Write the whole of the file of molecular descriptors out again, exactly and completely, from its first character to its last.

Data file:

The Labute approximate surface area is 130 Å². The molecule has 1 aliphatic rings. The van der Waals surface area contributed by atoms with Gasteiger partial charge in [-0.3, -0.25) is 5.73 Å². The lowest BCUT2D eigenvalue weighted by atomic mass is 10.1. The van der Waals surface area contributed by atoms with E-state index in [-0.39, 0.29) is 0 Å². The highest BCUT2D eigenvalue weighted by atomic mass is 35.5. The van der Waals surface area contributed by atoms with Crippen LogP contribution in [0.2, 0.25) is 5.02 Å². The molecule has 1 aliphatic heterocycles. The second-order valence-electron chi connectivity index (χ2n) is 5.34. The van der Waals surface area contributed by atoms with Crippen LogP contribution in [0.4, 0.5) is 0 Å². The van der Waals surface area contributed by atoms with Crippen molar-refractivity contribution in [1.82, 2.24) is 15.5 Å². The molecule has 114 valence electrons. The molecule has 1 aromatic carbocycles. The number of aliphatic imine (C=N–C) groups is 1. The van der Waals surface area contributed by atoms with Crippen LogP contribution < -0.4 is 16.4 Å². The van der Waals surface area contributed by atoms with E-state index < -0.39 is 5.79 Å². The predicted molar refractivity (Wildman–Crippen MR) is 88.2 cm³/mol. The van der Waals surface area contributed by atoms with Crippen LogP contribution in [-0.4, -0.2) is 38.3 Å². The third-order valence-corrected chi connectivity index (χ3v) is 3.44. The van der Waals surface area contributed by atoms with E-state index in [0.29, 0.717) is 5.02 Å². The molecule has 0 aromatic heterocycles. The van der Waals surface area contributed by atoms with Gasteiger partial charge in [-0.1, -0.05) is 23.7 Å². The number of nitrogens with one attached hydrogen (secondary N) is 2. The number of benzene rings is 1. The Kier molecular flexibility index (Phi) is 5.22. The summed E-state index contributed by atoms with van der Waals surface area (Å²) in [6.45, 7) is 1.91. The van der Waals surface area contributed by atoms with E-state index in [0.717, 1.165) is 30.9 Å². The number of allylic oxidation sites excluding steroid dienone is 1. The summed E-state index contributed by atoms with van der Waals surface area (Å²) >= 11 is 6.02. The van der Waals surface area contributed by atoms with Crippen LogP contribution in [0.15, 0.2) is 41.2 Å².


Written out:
The Labute approximate surface area is 130 Å². The molecule has 1 aliphatic rings. The van der Waals surface area contributed by atoms with Gasteiger partial charge in [-0.3, -0.25) is 5.73 Å². The lowest BCUT2D eigenvalue weighted by atomic mass is 10.1. The van der Waals surface area contributed by atoms with E-state index in [-0.39, 0.29) is 0 Å². The highest BCUT2D eigenvalue weighted by atomic mass is 35.5. The van der Waals surface area contributed by atoms with Crippen LogP contribution in [0.2, 0.25) is 5.02 Å². The molecule has 1 aliphatic heterocycles. The second-order valence-electron chi connectivity index (χ2n) is 5.34. The van der Waals surface area contributed by atoms with Crippen LogP contribution in [0.4, 0.5) is 0 Å². The van der Waals surface area contributed by atoms with Crippen molar-refractivity contribution in [1.82, 2.24) is 15.5 Å². The molecule has 114 valence electrons. The molecule has 1 aromatic carbocycles. The number of aliphatic imine (C=N–C) groups is 1. The van der Waals surface area contributed by atoms with Crippen LogP contribution < -0.4 is 16.4 Å². The van der Waals surface area contributed by atoms with E-state index < -0.39 is 5.79 Å². The predicted molar refractivity (Wildman–Crippen MR) is 88.2 cm³/mol. The van der Waals surface area contributed by atoms with Crippen LogP contribution in [-0.4, -0.2) is 38.3 Å². The third-order valence-corrected chi connectivity index (χ3v) is 3.44. The van der Waals surface area contributed by atoms with E-state index in [0.29, 0.717) is 5.02 Å². The molecule has 0 aromatic heterocycles. The van der Waals surface area contributed by atoms with Gasteiger partial charge in [-0.1, -0.05) is 23.7 Å². The number of nitrogens with one attached hydrogen (secondary N) is 2. The number of benzene rings is 1. The Kier molecular flexibility index (Phi) is 5.22. The summed E-state index contributed by atoms with van der Waals surface area (Å²) in [6.45, 7) is 1.91. The van der Waals surface area contributed by atoms with E-state index in [0.717, 1.165) is 30.9 Å². The number of allylic oxidation sites excluding steroid dienone is 1. The summed E-state index contributed by atoms with van der Waals surface area (Å²) >= 11 is 6.02. The van der Waals surface area contributed by atoms with Crippen LogP contribution in [0.15, 0.2) is 41.2 Å².